SecurityWeek is publishing a weekly cybersecurity roundup that provides a concise compilation of noteworthy stories that might have slipped under the radar.
We provide a valuable summary of stories that may not warrant an entire article, but are nonetheless important for a comprehensive understanding of the cybersecurity landscape.
Each week, we will curate and present a collection of noteworthy developments, ranging from the latest vulnerability discoveries and emerging attack techniques to significant policy changes and industry reports.
Here are this week’s stories:
USB drive infects hospital’s systems
Check Point provides an in-depth analysis of malware attributed to China-based espionage group Camaro Dragon that infected an European healthcare institution after an employee participated in a conference in Asia. The malware self-propagates through USB drives and landed on the healthcare organization’s systems after the employee’s drive was accidentally infected during the conference.
Political agreement reached on EU cybersecurity regulation
A political agreement has been reached between the European Parliament and the Council of the EU regarding proposed cybersecurity rules whose goal is to boost security in EU institutions, bodies, offices and agencies.
City of Dallas approved $4 million spend to bolster cyber defenses
UK, France issue cybersecurity warnings to law firms
NCSC updates risk management toolbox
The UK National Cyber Security Centre has updated its risk management guidance with three entirely new sections, including a cybersecurity risk management framework, a basic risk assessment and management method, and a risk management toolbox that includes five techniques to deal with risk management.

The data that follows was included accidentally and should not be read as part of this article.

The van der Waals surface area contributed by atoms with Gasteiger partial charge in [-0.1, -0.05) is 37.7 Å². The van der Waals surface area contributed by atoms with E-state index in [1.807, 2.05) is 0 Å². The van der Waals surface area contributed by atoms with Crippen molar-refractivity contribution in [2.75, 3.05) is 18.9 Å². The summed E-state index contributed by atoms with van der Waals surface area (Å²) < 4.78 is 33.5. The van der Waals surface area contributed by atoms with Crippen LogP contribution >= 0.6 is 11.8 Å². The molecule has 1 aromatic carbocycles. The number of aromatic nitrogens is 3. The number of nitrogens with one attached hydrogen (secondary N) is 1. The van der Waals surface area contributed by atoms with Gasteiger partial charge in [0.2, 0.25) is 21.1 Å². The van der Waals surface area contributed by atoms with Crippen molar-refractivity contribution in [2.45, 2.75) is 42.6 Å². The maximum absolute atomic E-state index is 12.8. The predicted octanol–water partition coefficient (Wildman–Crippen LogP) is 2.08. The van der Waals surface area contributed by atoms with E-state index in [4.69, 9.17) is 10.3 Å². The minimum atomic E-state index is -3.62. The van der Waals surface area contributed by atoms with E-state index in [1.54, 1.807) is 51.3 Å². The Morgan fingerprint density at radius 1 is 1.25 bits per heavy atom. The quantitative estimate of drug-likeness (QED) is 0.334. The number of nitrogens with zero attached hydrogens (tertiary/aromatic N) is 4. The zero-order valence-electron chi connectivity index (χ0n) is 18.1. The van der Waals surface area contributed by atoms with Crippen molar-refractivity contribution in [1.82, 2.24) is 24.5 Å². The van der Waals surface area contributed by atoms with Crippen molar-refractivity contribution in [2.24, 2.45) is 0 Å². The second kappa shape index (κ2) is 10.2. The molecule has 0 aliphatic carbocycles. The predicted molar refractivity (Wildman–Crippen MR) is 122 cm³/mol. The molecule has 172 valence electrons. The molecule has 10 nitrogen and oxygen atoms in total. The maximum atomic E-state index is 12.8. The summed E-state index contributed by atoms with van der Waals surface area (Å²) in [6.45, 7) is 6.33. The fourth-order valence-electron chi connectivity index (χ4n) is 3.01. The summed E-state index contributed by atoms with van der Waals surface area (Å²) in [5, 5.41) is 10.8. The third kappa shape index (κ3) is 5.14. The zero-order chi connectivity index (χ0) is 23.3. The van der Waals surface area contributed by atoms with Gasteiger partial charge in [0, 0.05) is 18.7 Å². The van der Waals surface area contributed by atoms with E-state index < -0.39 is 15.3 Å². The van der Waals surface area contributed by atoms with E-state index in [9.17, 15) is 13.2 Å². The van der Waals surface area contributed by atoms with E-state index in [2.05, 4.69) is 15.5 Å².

SolarWinds executives targeted by SEC over supply chain hack
Current and former SolarWinds executives have received a Wells notice from the SEC over the 2020 supply chain hack. The Wells notice indicates that the agency plans on bringing legal action against the executives.
Open source tools released by SEC Consult and Trustwave
SEC Consult has released DNS Analyzer, an open source Burp Suite extension for discovering DNS vulnerabilities in web applications.
Trustwave has released Snappy, an open source tool for detecting rogue and fake 802.11 wireless access points by fingerprinting Beacon Management Frames.
Google Cloud launches GKE Security Posture dashboard
Google Cloud announced the general availability of its Google Kubernetes Engine (GKE) Security Posture dashboard. The dashboard is designed to help streamline the security management of GKE clusters, providing features such as misconfiguration detection and vulnerability scanning.
NanoLock, Otorio and TXOne announce new OT security solutions
NanoLock has announced the general availability of its OT Defender product for North American customers. The industrial cybersecurity product is designed to protect the integrity of manufacturing firms and OT assets from unauthorized access and changes.
TXOne Networks announced Stellar, a solution that leverages Cyber-Physical System Detection and Response (CPSDR) to prevent unexpected system changes from impacting operational reliability and availability.
Otorio announced the availability of its Attack Graph Analysis technology, which enables organizations to proactively manage vulnerabilities in their OT infrastructure.
Grafana patches critical vulnerability
Open source analytics and monitoring platform Grafana has released patches for a critical vulnerability leading to account takeover and access to sensitive information. Tracked as CVE-2023-3128, the vulnerability leads to authentication bypass when a multi-tenant Azure AD OAuth application is in use.
Juniper releases out-of-band patches
Juniper Networks has released out-of-band JunosOS updates to patch an internally discovered high-severity vulnerability that can allow an unauthenticated, network-based attacker to cause a DoS condition.
Mockingjay process injection technique
Security Joes have revealed a new process injection technique that can be used to evade EDR and XDR detection. Called Mockingjay, the technique abuses Windows libraries that have default read-write-execute (RWX) protections to inject code into processes and avoid using Windows APIs that security solutions typically monitor.